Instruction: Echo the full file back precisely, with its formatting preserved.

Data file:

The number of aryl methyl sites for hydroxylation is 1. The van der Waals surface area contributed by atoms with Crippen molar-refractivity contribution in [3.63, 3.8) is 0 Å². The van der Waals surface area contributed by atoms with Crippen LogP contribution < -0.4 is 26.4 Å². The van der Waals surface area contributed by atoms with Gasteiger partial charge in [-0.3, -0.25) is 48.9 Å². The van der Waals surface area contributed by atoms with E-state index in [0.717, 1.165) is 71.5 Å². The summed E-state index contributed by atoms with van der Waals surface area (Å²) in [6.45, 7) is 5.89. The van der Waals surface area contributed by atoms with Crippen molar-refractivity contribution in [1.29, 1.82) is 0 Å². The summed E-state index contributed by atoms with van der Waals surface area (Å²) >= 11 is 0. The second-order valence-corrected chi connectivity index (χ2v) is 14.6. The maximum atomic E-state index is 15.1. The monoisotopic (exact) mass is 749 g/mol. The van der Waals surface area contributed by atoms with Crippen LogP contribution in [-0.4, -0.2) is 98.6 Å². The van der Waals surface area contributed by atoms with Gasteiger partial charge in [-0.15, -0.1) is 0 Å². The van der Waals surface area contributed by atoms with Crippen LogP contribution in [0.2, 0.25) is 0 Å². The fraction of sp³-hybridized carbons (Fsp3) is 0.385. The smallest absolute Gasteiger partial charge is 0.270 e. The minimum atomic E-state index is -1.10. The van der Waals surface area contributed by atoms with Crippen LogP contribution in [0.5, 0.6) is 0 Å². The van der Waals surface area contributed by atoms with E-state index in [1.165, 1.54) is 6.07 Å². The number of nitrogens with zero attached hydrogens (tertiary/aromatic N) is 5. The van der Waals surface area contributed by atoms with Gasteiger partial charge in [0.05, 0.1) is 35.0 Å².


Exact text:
The number of aryl methyl sites for hydroxylation is 1. The van der Waals surface area contributed by atoms with Crippen molar-refractivity contribution in [3.63, 3.8) is 0 Å². The van der Waals surface area contributed by atoms with Crippen LogP contribution < -0.4 is 26.4 Å². The van der Waals surface area contributed by atoms with Gasteiger partial charge in [-0.3, -0.25) is 48.9 Å². The van der Waals surface area contributed by atoms with E-state index in [0.717, 1.165) is 71.5 Å². The summed E-state index contributed by atoms with van der Waals surface area (Å²) in [6.45, 7) is 5.89. The van der Waals surface area contributed by atoms with Crippen molar-refractivity contribution in [1.29, 1.82) is 0 Å². The summed E-state index contributed by atoms with van der Waals surface area (Å²) >= 11 is 0. The second-order valence-corrected chi connectivity index (χ2v) is 14.6. The maximum atomic E-state index is 15.1. The monoisotopic (exact) mass is 749 g/mol. The van der Waals surface area contributed by atoms with Crippen LogP contribution in [-0.4, -0.2) is 98.6 Å². The van der Waals surface area contributed by atoms with Gasteiger partial charge in [-0.15, -0.1) is 0 Å². The van der Waals surface area contributed by atoms with Crippen LogP contribution in [0.2, 0.25) is 0 Å². The fraction of sp³-hybridized carbons (Fsp3) is 0.385. The smallest absolute Gasteiger partial charge is 0.270 e. The minimum atomic E-state index is -1.10. The van der Waals surface area contributed by atoms with Crippen LogP contribution in [0.5, 0.6) is 0 Å². The van der Waals surface area contributed by atoms with E-state index in [1.165, 1.54) is 6.07 Å². The number of nitrogens with zero attached hydrogens (tertiary/aromatic N) is 5. The van der Waals surface area contributed by atoms with Gasteiger partial charge in [0.05, 0.1) is 35.0 Å².